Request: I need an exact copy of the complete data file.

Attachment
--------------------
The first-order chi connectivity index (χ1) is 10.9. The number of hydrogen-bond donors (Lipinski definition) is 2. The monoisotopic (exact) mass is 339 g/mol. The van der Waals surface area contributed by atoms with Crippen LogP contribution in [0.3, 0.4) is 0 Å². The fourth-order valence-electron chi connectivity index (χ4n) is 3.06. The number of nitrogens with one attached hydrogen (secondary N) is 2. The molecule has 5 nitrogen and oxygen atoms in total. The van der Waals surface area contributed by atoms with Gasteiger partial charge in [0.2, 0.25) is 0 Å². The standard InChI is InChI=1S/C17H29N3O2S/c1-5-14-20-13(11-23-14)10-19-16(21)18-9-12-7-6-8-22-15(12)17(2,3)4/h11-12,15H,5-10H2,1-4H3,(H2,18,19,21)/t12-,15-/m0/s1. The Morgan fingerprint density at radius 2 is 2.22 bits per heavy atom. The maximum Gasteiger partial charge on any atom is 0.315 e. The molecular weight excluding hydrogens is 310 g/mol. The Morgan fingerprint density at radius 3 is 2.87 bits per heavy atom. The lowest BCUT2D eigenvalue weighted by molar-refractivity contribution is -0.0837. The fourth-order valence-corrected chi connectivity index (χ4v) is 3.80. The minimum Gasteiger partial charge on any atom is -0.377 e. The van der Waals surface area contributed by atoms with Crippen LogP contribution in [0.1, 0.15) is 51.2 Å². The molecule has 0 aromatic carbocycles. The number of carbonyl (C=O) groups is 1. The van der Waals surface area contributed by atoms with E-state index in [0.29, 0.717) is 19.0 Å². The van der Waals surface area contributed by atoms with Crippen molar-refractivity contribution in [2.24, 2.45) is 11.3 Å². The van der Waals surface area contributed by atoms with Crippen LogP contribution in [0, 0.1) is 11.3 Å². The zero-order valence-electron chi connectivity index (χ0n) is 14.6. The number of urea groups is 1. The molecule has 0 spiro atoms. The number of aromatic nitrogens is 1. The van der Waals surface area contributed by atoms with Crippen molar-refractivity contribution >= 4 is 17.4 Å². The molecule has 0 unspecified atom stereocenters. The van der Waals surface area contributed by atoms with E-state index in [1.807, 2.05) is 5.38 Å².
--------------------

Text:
The first-order chi connectivity index (χ1) is 10.9. The number of hydrogen-bond donors (Lipinski definition) is 2. The monoisotopic (exact) mass is 339 g/mol. The van der Waals surface area contributed by atoms with Crippen LogP contribution in [0.3, 0.4) is 0 Å². The fourth-order valence-electron chi connectivity index (χ4n) is 3.06. The number of nitrogens with one attached hydrogen (secondary N) is 2. The molecule has 5 nitrogen and oxygen atoms in total. The van der Waals surface area contributed by atoms with Gasteiger partial charge in [0.2, 0.25) is 0 Å². The standard InChI is InChI=1S/C17H29N3O2S/c1-5-14-20-13(11-23-14)10-19-16(21)18-9-12-7-6-8-22-15(12)17(2,3)4/h11-12,15H,5-10H2,1-4H3,(H2,18,19,21)/t12-,15-/m0/s1. The Morgan fingerprint density at radius 2 is 2.22 bits per heavy atom. The maximum Gasteiger partial charge on any atom is 0.315 e. The molecular weight excluding hydrogens is 310 g/mol. The Morgan fingerprint density at radius 3 is 2.87 bits per heavy atom. The lowest BCUT2D eigenvalue weighted by molar-refractivity contribution is -0.0837. The fourth-order valence-corrected chi connectivity index (χ4v) is 3.80. The minimum Gasteiger partial charge on any atom is -0.377 e. The van der Waals surface area contributed by atoms with Crippen LogP contribution in [0.1, 0.15) is 51.2 Å². The molecule has 0 aromatic carbocycles. The number of carbonyl (C=O) groups is 1. The van der Waals surface area contributed by atoms with E-state index in [0.29, 0.717) is 19.0 Å². The van der Waals surface area contributed by atoms with Crippen molar-refractivity contribution in [2.24, 2.45) is 11.3 Å². The van der Waals surface area contributed by atoms with Crippen LogP contribution in [0, 0.1) is 11.3 Å². The zero-order valence-electron chi connectivity index (χ0n) is 14.6. The number of urea groups is 1. The molecule has 0 spiro atoms. The number of aromatic nitrogens is 1. The van der Waals surface area contributed by atoms with Crippen molar-refractivity contribution >= 4 is 17.4 Å². The molecule has 0 unspecified atom stereocenters. The van der Waals surface area contributed by atoms with E-state index in [1.807, 2.05) is 5.38 Å².